Treatment of Cysts of the Jaw
- Developmental cysts of non-dental origin
- Non-epithelial lined cysts
- Soft tissue cysts
A cyst may be defined as a radiolucency that is usually fluid filled and has a lining. The lining is frequently epithelium and in the mouth is either of dental or non-dental origin. A cyst must be differentiated from other pathology that might mimic it, particularly neoplasia.
The common cysts of the jaw arising from epithelium of dental origin are:
- dental (radicular) or periodontal cysts
- residual cysts
- dentigerous cysts
- eruption cysts
Dental (Radicular) or Periodontal Cysts
These form from the epithelial cells or rests of Malassez, which are the remnants of Hertwig’s sheath. They remain throughout life, scattered in clusters, in the periodontal membrane. Chronic infection may stimulate them to proliferate and form epithelial lined cysts in the jaws. These occur chiefly over the apex of a dead tooth, but may occasionally be found on its lateral aspect, when they are called lateral periodontal cysts.
These occur in edentulous areas of the jaws and are dental cysts believed to have been present before the dead tooth was extracted and which continue to grow.
These form between the reduced enamel epithelium of the follicle around a developing tooth and its crown. The cyst lining is therefore attached to the tooth at the amelocemental junction.
These are cysts forming over erupting teeth and they have a dentigerous relationship also. Those over deciduous or permanent teeth with no deciduous predecessor are believed to originate from the cells of the enamel organ. Where there has been a deciduous predecessor, the epithelial rests of Malassez from this tooth could give rise to one of these cysts.
The above cysts of dental origin are believed to increase in size either from continual liquefaction of their shed cells (which forms the cholesterol that gives the contents a characteristic golden appearance) or as a result of the positive osmotic pressure of the hypertonic contents that draws water in from the tissues.
Direct growth of the epithelium lining the cyst wall from which keratin squames are shed is a characteristic of keratocysts (see below). This ability to grow means that if any lining remains recurrence is more likely.
Keratocysts (Primordial Cysts)
These are said to arise from the dental lamina or from the enamel organ of a tooth germ. Their lining is of well-differentiated epithelium which may show ortho- or parakeratosis. They are believed to increase in size by mural division. Beneath the epithelium is thin fibrous tissue, which is easily torn, and satellite cysts lying outside the main body of the lesion are often found. For these reasons keratocysts are well known to be difficult to eradicate and likely to recur after treatment. The recurrence rate has been reported to be anything between 5 and 60%. The complete removal of all the lining of these cysts to avoid recurrence is of great importance. Their contents have less soluble protein (below 5 g/100 ml) than dental cysts.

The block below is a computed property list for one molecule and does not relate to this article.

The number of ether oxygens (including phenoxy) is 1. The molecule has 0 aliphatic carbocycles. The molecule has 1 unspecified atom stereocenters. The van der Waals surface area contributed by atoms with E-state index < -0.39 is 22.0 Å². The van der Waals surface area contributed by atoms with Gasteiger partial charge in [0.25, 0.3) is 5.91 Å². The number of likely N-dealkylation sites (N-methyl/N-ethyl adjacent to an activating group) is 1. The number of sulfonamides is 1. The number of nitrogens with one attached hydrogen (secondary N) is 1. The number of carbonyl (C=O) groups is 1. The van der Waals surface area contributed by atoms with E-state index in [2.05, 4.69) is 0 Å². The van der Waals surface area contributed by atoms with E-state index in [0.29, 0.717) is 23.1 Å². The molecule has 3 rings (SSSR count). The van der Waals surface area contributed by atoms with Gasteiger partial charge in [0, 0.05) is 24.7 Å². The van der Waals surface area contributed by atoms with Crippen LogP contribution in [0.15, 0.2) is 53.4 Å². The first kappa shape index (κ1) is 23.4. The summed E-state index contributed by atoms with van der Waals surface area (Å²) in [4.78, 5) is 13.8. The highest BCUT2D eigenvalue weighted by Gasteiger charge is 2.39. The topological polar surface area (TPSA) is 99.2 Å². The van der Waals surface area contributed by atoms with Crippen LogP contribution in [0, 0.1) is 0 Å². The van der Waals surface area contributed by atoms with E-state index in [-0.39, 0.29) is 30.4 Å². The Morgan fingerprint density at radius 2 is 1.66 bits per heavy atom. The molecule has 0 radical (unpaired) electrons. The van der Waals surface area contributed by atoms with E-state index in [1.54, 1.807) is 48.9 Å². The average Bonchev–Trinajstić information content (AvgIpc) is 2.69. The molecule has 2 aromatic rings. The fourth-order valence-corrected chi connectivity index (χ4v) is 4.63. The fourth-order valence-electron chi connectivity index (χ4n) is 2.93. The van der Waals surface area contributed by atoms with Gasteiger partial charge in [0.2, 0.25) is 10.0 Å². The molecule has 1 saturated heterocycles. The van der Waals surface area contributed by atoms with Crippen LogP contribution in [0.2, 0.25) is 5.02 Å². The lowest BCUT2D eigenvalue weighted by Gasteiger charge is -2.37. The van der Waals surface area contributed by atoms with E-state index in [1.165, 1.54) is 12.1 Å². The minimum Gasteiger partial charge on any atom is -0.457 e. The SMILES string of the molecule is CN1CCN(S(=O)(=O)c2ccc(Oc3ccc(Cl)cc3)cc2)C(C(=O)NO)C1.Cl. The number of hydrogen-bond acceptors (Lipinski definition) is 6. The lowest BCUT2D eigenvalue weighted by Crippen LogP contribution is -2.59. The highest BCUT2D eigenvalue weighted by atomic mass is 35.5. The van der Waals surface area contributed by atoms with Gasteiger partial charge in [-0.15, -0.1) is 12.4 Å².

Diagnosis on clinical grounds alone should be treated with caution. Histological confirmation of any diagnosis should be vigorously pursued (Figure 13.1).
In many cases the presentation is on routine radiograph. The process of diagnosis follows established routines.
The patient often gives no history, as many cysts may escape attention until they become infected. Larger cysts may cause swelling of the jaw or face, which in the edentulous may be associated with difficulty in wearing dentures. In the mandible, pressure on the inferior dental nerve almost never gives rise to mental anaesthesia or paraesthesia, an important point in differentiation from tumours. Occasionally cysts reach such proportions that excessive resorption of bone leads to pathological fracture. Eventually the majority of cysts become infected, with acute symptoms and, in those that have expanded into the soft tissues, an increase in the swelling.
Uninfected dental, residual or dentigerous cysts are painless and non-tender on palpation. When they are small and enclosed in bone they show no change in the form of the alveolus. Larger cysts cause a marked, smooth, rounded expansion of the bone, which may be reduced to a thin layer of cortical plate. This, if pressed, is resilient but may fracture and give rise to egg-shell crackling. In the mandible this expansion is said to take place buccally only, but occasionally it is seen lingually as well. Where the cyst has invaded the soft tissues the swelling is found to be fluctuant and a definite thrill can be made to pass through it. At this stage, if the mucous membrane covering is thin, it will have a bluish colour (Figure 13.2). An eruption cyst presents as a small blue swelling in the gum over an unerupted tooth. Infected cysts have all the classical signs of acute infection and may present with a sinus discharging pus.